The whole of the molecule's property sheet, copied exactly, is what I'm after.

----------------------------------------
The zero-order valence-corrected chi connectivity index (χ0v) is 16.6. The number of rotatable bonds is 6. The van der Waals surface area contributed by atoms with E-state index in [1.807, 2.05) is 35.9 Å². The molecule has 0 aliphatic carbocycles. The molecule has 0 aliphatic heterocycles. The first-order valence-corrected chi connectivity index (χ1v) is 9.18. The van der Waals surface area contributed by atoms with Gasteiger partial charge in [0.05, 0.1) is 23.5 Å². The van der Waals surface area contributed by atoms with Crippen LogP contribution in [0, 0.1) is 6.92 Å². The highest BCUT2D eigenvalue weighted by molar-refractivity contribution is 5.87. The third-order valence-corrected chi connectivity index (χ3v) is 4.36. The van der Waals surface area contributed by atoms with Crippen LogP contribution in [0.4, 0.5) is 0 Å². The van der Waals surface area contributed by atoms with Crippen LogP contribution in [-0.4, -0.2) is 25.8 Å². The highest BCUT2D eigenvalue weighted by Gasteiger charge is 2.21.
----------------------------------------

The zero-order valence-corrected chi connectivity index (χ0v) is 16.6. The number of rotatable bonds is 6. The van der Waals surface area contributed by atoms with E-state index in [1.807, 2.05) is 35.9 Å². The molecule has 0 aliphatic carbocycles. The molecule has 0 aliphatic heterocycles. The first-order valence-corrected chi connectivity index (χ1v) is 9.18. The van der Waals surface area contributed by atoms with Gasteiger partial charge in [0.05, 0.1) is 23.5 Å². The van der Waals surface area contributed by atoms with Crippen LogP contribution in [0, 0.1) is 6.92 Å². The highest BCUT2D eigenvalue weighted by molar-refractivity contribution is 5.87. The third-order valence-corrected chi connectivity index (χ3v) is 4.36. The van der Waals surface area contributed by atoms with Crippen LogP contribution in [0.4, 0.5) is 0 Å². The van der Waals surface area contributed by atoms with Crippen LogP contribution in [-0.4, -0.2) is 25.8 Å². The highest BCUT2D eigenvalue weighted by Gasteiger charge is 2.21.